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Hungry Lancashire families shoplifting food to survive
DESPERATE families are being ‘forced’ to steal food as they are on the brink of poverty.
The shock warning comes as Lancashire's top cop said there had been a ‘spike’ in shoplifting cases where thieves had taken grocery items.
The rise has also been noticed by shop owners and food banks, who said people were reaching ‘crisis point’.
Chief Constable Steve Finnigan said: “With regards shoplifting, we are seeing an increase.
“The offenders are very often first-time offenders and when you talk to them, they are not doing this to sell stuff on.
“The stuff they talk about is food stuff.
“It is very often meat and cheese they are stealing and it is for themselves and their family.”
Lancashire Police said it was unable to provide statistics, but officers were reporting a month-on-month increase in this type of shoplifting.
Ros Duerden, from Blackburn Food Bank, said people were turning to crime because they were to ‘ashamed’ to admit they needed help.
She said: “A question at the back of our minds when we are deciding whether or not to issue vouchers is whether people are going to be pushed into shoplifting.
“For some people it is also an issue of shame.
“They do not want to come to a food bank and they will not necessarily ask for help.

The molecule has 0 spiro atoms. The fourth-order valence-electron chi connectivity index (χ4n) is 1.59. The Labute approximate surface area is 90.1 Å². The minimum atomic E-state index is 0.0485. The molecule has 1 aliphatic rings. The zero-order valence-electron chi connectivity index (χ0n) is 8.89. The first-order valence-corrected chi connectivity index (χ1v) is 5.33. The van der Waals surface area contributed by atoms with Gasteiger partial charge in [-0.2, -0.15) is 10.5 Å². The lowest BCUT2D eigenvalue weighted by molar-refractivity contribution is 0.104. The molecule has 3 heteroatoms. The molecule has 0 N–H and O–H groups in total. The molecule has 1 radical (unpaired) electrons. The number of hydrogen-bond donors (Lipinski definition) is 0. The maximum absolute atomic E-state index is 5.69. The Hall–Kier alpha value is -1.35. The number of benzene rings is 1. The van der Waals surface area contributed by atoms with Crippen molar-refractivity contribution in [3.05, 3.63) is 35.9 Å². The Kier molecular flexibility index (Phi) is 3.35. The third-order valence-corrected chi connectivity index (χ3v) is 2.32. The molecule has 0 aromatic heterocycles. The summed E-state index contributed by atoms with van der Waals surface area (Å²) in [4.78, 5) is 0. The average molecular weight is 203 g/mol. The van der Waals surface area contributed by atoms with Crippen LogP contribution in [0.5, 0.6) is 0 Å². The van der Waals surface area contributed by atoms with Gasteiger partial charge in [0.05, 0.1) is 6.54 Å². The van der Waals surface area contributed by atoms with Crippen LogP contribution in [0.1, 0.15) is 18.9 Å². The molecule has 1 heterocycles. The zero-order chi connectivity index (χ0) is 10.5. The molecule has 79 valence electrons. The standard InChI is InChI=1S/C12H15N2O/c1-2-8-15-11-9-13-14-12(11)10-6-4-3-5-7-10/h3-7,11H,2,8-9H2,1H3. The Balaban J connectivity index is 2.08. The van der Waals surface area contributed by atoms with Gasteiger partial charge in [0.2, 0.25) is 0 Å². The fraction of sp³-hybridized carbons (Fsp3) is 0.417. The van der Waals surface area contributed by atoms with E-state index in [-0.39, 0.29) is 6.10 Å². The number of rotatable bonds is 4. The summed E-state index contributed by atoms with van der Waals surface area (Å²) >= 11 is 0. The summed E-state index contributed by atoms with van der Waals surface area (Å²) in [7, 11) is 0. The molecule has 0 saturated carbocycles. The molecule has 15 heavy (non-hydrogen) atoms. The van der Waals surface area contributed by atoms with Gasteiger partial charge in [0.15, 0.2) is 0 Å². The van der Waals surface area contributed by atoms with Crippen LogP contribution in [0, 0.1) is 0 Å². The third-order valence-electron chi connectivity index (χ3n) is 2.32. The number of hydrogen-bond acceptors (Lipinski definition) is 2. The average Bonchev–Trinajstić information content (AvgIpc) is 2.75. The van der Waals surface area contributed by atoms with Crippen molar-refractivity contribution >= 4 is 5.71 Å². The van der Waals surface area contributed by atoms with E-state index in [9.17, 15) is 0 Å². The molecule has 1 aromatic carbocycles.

“They would rather go shoplifting because they think they can do that in secret.”
Cases that have passed through magistrates’ courts in the past few months include a 27-year-old Blackburn woman, who stole a Greggs tuna baguette worth £1.85, a Burnley man who took joints of meat from an ASDA store and a 60-year-old man from Accrington who stole instant mash and cheese from Iceland worth just £4.
Coun Eileen Ansar, who volunteers with the food bank in Pendle, said: “People are getting so desperate that they are turning to crime.
“You cannot blame them, all they want to do is feed their children.
“It is a sorry state and there is a crisis.
“This situation is turning us back to the ‘50s and ‘60s.”
Ken Kay, manager of The Kay Group, which runs 12 garages and service stations across the North West, including in Blackburn, Bacup, Burnley and Darwen said: “We have a constant issue and there are people who need to steal to keep going.”
Jatinder Sirpal, manager of the Gill Off-licence, in Pelham Road, Blackburn, said he was having to think of new measures to crack down on shoplifting.
He said: “Sometime people take things and run away.
“We used to keep the door open, but now we close it because they could do it very easily.
“Sometimes they take chocolate or a packet of crisps and we do see more of it now.
“The big problem is people are struggling with money and I think it is very sad.
“People have got no money and so they are forced into taking like this. It is very bad.”
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